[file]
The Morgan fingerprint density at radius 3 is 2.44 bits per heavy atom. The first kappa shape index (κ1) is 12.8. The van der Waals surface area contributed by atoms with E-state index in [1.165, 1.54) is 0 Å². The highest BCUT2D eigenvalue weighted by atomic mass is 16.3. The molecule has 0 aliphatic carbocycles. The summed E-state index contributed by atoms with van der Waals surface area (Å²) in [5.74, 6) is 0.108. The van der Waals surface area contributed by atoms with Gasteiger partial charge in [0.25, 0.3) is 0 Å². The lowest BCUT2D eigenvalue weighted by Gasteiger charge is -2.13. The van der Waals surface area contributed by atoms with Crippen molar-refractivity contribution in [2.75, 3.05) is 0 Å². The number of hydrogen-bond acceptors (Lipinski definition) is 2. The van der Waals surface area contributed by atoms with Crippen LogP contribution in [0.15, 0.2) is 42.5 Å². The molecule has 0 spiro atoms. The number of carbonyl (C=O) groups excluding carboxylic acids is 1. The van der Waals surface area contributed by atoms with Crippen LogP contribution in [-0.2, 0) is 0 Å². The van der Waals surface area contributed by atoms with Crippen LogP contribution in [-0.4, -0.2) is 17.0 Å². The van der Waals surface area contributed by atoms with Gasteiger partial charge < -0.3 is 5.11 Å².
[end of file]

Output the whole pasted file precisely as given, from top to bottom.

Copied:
The Morgan fingerprint density at radius 3 is 2.44 bits per heavy atom. The first kappa shape index (κ1) is 12.8. The van der Waals surface area contributed by atoms with E-state index in [1.165, 1.54) is 0 Å². The highest BCUT2D eigenvalue weighted by atomic mass is 16.3. The molecule has 0 aliphatic carbocycles. The summed E-state index contributed by atoms with van der Waals surface area (Å²) in [5.74, 6) is 0.108. The van der Waals surface area contributed by atoms with Gasteiger partial charge in [0.25, 0.3) is 0 Å². The lowest BCUT2D eigenvalue weighted by Gasteiger charge is -2.13. The van der Waals surface area contributed by atoms with Crippen molar-refractivity contribution in [2.75, 3.05) is 0 Å². The number of hydrogen-bond acceptors (Lipinski definition) is 2. The van der Waals surface area contributed by atoms with Crippen LogP contribution in [0.15, 0.2) is 42.5 Å². The molecule has 0 spiro atoms. The number of carbonyl (C=O) groups excluding carboxylic acids is 1. The van der Waals surface area contributed by atoms with Crippen LogP contribution in [-0.2, 0) is 0 Å². The van der Waals surface area contributed by atoms with Crippen LogP contribution in [-0.4, -0.2) is 17.0 Å². The van der Waals surface area contributed by atoms with Gasteiger partial charge < -0.3 is 5.11 Å².